On Friday, Aunt Addi is cooking breakfast. As soon as she sees Eli, she gives him a bone-crushing hug.
"Addi?" he asks. It's not his face, that he does know. Whatever Zoe put in her potion, it worked, and now Eli's skin is as healed as it was on Tuesday. Maybe better, given the way his acne seems to have vanished along with the bruises.
He gets one more squeeze before Aunt Addi takes a step back, still holding onto his arms as she regards him with soft pride. Addi is five-foot-nothing, all neat uniform and tight braids. Not stern, exactly, but Eli doesn't think he's seen quite this expression on her face since . . . since he came to live here.
"You're a good man, Elias Drake," she's saying, apropos of nothing Eli can see. "Your daddy would be proud of you. I want you to remember that."
"Um," says Eli. "Thanks, Aunt Addi."
It's a strange interaction, but it's followed by a plate of waffles, so Eli doesn't think too much more about it. Particularly not when Addi says, "You might see Lacroix at school today."
It takes Eli a moment to realize Addi means Ms. Lacroix, not Arthur or Morgan. "Is it about the murder?" he asks, trying to not appear too interested.
Judging by Addi's sigh, he fails miserably. "Murders," she corrects. "There was another overnight."
The shiver ripples up Eli's spine before he's even really processed the words. Like something shifting just beneath his skin, hot and angry. "Another?" he says, his voice a strange almost-growl. Funny, how he doesn't feel frightened.
If Addi notices anything amiss, she doesn't show it, just nods. "In the woods behind Old Coe Road."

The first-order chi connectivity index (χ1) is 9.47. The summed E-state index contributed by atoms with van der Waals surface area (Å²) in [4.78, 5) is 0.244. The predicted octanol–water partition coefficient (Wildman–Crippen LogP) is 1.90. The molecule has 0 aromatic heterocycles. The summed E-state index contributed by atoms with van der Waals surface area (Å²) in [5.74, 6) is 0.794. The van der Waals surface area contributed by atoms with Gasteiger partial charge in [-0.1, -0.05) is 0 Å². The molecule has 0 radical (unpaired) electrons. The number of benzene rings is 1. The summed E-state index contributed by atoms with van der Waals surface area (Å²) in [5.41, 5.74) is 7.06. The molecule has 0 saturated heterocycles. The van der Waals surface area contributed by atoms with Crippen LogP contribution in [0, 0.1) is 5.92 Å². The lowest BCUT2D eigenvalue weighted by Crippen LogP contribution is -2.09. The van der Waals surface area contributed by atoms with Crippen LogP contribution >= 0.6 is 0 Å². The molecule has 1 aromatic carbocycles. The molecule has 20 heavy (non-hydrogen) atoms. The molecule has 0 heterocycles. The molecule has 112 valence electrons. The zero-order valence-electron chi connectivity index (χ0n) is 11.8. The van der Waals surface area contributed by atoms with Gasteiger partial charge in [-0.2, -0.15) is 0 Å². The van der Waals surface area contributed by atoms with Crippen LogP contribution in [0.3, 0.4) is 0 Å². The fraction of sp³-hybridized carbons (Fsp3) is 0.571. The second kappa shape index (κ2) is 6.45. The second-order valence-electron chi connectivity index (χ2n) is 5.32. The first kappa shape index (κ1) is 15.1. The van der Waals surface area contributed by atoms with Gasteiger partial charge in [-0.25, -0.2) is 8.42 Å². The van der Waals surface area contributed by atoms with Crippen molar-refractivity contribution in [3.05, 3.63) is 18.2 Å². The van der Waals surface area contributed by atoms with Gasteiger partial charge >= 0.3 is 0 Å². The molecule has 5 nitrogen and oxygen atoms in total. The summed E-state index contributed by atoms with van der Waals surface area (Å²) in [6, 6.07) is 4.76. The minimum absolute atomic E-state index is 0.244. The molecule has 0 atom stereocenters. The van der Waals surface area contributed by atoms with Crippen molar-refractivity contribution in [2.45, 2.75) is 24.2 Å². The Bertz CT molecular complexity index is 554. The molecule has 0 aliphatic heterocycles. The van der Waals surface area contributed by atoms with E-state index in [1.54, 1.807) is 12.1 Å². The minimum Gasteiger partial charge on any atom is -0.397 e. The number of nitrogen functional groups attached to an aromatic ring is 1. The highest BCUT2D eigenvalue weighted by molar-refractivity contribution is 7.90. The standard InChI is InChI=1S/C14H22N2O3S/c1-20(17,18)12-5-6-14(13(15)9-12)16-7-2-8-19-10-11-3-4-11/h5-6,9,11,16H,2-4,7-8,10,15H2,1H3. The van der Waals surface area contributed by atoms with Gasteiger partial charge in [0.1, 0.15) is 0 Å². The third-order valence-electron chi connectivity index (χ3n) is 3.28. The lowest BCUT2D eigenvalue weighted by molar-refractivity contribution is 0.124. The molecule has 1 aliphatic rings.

Eli's heart stutters, just once. "Who?"
"Old Mr. Lawrence," Addi says. "I don't think you knew him."
Eli shakes his head. "But . . . if Ms. Lacroix is going to be at the school . . .?"
Addi sighs, heavy and frustrated. "Lacroix sees cults and serial killers in the burn marks on her toast," she snaps. Then her eyes go momentarily wide. "Don't tell her I said that."
"In fact, best you don't tell her much of anything."
"Aunt Addi?" Eli feels there's something he's missing.
"She's not a cop," Addi says. "You just remember that, okay?"
Addi's brow is furrowed, and she's looking at Eli with the sort of intensity she normally reserved for evidence reports and suspect confessions.
"Eli?" she prompts. "Promise me you'll remember."
"I promise," Eli says, and wonders what she means.
He finds out about ten seconds after walking into school property.
"Mister Drake, with me please."
Eli has always liked Principal Malek. He's middle-aged and overweight, with greying hair and the sort of eyes that still sparkle with mischief and wonder. Eli figures any guy who can look like that while being the boss of a school like Rosemont must be a-okay.
Today, Principal Malek has no hint of good-natured joviality; his eyes are shadowed and there's a tense set to his jaw. Eli knows that expression. It's the watered-down version of son, there's been an accident, and it never bodes well.
"Principal Malek?" Eli says. "Is everything okay?"
"Fine," Malek says, and Eli knows it's a lie. "Everything will be fine."
YOU ARE READING
The Dragon of Rosemont HighTeen Fiction
Four months ago, the death of his parents sent Elias Drake from New York City to the small town of Rosemont. Living with his workaholic aunt and trying to fit into a new school is no small task, especially not when a string of murders turns out to h...